A deposition is a procedure that happens before a trial where one party asks questions to the other party in order to obtain information. Although depositions are not typically carried out inside the courtroom, the courts still play a role.
Participants in a deposition may need to take an oath that they will state the truth before a judge, and if the deposition is compulsory, a judge can issue a subpoena, which mandates that a person participate in a deposition.
In a typical personal injury deposition, an attorney for one party will ask the person being deposed questions connected to the personal injury claim. The questions and answers are recorded, and a copy of the deposition can be presented as evidence in trial.
Types of Questions
Information obtained during a deposition can not only determine how much money a party may obtain, but can also help decide the outcome of a case. Due to the importance of depositions, some of the questions may relate to your personal life. These can include:
- What injuries have you had in your life?
- What illnesses have you had?
- Have you ever been involved in litigation before?
- Do you have a criminal record?
- What do you do for work?
Questions will also relate to the facts of the case and the injury. In addition to specifics about what happened on the day of the issue at hand, other questions can include:
- Was anyone together with you when the injury occurred?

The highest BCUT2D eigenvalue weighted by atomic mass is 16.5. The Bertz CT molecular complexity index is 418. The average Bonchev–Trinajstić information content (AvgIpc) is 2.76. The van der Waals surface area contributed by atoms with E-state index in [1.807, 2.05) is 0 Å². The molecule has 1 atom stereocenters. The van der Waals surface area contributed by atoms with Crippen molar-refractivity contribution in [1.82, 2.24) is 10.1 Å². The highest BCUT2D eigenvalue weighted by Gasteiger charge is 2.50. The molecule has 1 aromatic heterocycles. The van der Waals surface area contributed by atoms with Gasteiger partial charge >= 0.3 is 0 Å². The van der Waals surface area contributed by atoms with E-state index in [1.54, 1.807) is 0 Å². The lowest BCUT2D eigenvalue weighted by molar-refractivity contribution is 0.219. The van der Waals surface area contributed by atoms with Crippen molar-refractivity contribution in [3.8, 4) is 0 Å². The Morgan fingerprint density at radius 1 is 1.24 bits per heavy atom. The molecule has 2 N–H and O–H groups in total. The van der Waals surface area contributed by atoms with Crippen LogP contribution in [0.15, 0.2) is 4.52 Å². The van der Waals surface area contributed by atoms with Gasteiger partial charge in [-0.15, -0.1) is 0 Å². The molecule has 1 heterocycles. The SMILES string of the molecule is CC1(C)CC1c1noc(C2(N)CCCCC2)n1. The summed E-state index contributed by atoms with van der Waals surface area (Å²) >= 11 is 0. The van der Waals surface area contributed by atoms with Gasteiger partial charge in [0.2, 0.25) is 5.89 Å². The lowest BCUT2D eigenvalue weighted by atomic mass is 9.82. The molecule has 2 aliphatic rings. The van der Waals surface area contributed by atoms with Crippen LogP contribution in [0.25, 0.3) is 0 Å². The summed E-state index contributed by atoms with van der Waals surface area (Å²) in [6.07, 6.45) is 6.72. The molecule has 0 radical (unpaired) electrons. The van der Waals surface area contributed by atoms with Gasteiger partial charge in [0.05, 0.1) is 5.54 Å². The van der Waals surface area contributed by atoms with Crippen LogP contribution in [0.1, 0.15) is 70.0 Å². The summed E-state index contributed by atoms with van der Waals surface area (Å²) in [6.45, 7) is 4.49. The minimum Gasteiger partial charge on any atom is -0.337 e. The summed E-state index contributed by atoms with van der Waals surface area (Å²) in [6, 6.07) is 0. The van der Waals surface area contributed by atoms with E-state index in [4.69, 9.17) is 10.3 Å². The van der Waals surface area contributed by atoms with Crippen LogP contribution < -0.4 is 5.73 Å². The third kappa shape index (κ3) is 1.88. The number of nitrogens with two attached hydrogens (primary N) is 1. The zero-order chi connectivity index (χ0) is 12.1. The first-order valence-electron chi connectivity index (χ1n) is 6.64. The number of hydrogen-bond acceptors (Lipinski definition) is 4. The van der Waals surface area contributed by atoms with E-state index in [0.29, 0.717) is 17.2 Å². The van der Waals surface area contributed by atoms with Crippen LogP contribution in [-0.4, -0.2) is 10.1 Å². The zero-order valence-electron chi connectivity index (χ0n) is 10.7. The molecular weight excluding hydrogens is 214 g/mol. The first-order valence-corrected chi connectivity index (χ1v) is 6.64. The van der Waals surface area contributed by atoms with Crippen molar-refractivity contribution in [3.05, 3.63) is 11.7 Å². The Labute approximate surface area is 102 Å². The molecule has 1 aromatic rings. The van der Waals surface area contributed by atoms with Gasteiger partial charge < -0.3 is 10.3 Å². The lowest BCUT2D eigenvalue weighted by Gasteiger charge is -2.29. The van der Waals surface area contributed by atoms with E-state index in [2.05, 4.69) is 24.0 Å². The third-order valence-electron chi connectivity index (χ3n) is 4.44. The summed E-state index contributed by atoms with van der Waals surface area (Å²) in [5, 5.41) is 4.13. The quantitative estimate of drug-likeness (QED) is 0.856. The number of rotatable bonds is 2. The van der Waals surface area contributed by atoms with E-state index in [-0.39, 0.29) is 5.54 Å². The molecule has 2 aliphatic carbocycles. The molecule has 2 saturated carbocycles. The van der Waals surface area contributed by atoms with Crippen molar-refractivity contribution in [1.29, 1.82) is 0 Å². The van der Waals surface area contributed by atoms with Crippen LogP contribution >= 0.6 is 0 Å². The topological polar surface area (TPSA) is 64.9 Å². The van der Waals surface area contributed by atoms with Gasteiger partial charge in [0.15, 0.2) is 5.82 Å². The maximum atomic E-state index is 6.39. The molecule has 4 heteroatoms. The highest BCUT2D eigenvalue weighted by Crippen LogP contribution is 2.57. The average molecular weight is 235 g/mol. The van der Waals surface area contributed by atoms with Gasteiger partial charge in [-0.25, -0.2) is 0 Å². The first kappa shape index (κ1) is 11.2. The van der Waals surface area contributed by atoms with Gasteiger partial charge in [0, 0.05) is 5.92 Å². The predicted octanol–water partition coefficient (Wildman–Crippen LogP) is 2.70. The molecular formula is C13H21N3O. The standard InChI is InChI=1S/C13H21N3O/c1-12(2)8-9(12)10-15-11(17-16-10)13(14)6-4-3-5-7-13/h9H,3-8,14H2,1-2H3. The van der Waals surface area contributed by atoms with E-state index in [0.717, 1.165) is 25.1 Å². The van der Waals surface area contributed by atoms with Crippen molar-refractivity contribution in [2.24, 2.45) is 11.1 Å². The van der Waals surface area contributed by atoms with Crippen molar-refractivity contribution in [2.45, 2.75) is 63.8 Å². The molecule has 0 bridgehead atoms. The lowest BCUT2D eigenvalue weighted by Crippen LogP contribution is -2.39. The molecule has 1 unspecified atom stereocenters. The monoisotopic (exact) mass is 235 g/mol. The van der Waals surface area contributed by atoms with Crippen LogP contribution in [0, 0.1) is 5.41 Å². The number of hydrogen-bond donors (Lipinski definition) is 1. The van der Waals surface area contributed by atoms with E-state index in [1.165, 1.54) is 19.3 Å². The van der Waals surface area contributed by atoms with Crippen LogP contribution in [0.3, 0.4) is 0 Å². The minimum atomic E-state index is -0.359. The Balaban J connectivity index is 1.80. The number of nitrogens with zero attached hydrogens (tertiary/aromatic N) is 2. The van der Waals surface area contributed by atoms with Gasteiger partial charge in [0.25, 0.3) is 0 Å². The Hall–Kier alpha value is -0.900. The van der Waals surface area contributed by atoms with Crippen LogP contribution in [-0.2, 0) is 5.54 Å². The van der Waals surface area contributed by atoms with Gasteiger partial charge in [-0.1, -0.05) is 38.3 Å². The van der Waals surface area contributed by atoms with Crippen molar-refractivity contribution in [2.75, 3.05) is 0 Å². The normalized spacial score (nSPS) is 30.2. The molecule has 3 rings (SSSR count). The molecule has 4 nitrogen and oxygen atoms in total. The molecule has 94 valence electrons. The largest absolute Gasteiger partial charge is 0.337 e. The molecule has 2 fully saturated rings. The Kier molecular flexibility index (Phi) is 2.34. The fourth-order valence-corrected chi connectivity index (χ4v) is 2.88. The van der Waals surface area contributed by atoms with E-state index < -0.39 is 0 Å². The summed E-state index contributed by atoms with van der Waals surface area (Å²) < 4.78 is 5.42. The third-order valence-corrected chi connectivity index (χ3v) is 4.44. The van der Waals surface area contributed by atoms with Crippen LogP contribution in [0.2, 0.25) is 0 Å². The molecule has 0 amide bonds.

- Were there witnesses?
- Did you file an insurance claim?
- What happened to you?
- Did you call the police?
- Did you see a doctor?
- Did you receive treatment?
- How have you been feeling since your original treatment?
- Has the injury affected your life in any specific way?
Other questions may be asked of you that help attorneys determine your reliability as a witness. For example, you may be tested on your memory, vision, or hearing ability. You may also be asked to give a history of where you have lived, or other historical information.
Preparation for a Deposition
Your attorney will help you prepare for your deposition. There are, however, some things you can do on your own to make sure you answer the questions asked to you as honestly and effectively as possible. You can start preparing by reviewing all of the documents that concern the personal injury claim, such as doctor notes, police questioning and reports, or insurance claims.
Secondly, and most importantly, remember to stay calm. Opposing attorneys may ask questions that aggravate you or make you upset, but acting on those emotions will impede your ability to answer in an effective way.
A personal injury lawyer can help you prepare for a deposition, and can be in the room with you as the deposition occurs in order to assist you with questioning. If you or someone you know has suffered a personal injury, contact a The Reeves Law Group today so you can ensure that you fully exercise all of your rights under the law.